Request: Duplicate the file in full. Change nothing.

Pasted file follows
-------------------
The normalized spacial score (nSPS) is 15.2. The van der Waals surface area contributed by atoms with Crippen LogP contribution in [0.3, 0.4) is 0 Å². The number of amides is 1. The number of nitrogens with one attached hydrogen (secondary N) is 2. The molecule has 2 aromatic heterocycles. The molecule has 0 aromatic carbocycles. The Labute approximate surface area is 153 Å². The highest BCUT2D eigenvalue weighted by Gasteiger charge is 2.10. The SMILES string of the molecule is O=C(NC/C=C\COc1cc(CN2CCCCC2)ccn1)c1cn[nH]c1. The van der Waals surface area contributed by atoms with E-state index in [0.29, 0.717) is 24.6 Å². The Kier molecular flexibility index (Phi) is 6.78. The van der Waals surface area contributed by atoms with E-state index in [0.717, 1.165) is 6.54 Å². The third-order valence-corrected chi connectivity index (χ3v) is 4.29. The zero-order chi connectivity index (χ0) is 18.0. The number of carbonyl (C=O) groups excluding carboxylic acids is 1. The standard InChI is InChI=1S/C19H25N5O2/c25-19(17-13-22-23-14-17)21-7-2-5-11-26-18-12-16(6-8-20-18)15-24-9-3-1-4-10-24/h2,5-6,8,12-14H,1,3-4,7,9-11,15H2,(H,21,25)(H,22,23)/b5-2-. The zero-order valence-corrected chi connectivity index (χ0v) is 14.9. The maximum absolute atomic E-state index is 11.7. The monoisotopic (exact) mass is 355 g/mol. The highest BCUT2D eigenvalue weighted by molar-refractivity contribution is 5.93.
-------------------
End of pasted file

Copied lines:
The normalized spacial score (nSPS) is 15.2. The van der Waals surface area contributed by atoms with Crippen LogP contribution in [0.3, 0.4) is 0 Å². The number of amides is 1. The number of nitrogens with one attached hydrogen (secondary N) is 2. The molecule has 2 aromatic heterocycles. The molecule has 0 aromatic carbocycles. The Labute approximate surface area is 153 Å². The highest BCUT2D eigenvalue weighted by Gasteiger charge is 2.10. The SMILES string of the molecule is O=C(NC/C=C\COc1cc(CN2CCCCC2)ccn1)c1cn[nH]c1. The van der Waals surface area contributed by atoms with E-state index in [0.29, 0.717) is 24.6 Å². The Kier molecular flexibility index (Phi) is 6.78. The van der Waals surface area contributed by atoms with E-state index in [0.717, 1.165) is 6.54 Å². The third-order valence-corrected chi connectivity index (χ3v) is 4.29. The zero-order chi connectivity index (χ0) is 18.0. The number of carbonyl (C=O) groups excluding carboxylic acids is 1. The standard InChI is InChI=1S/C19H25N5O2/c25-19(17-13-22-23-14-17)21-7-2-5-11-26-18-12-16(6-8-20-18)15-24-9-3-1-4-10-24/h2,5-6,8,12-14H,1,3-4,7,9-11,15H2,(H,21,25)(H,22,23)/b5-2-. The zero-order valence-corrected chi connectivity index (χ0v) is 14.9. The maximum absolute atomic E-state index is 11.7. The monoisotopic (exact) mass is 355 g/mol. The highest BCUT2D eigenvalue weighted by molar-refractivity contribution is 5.93.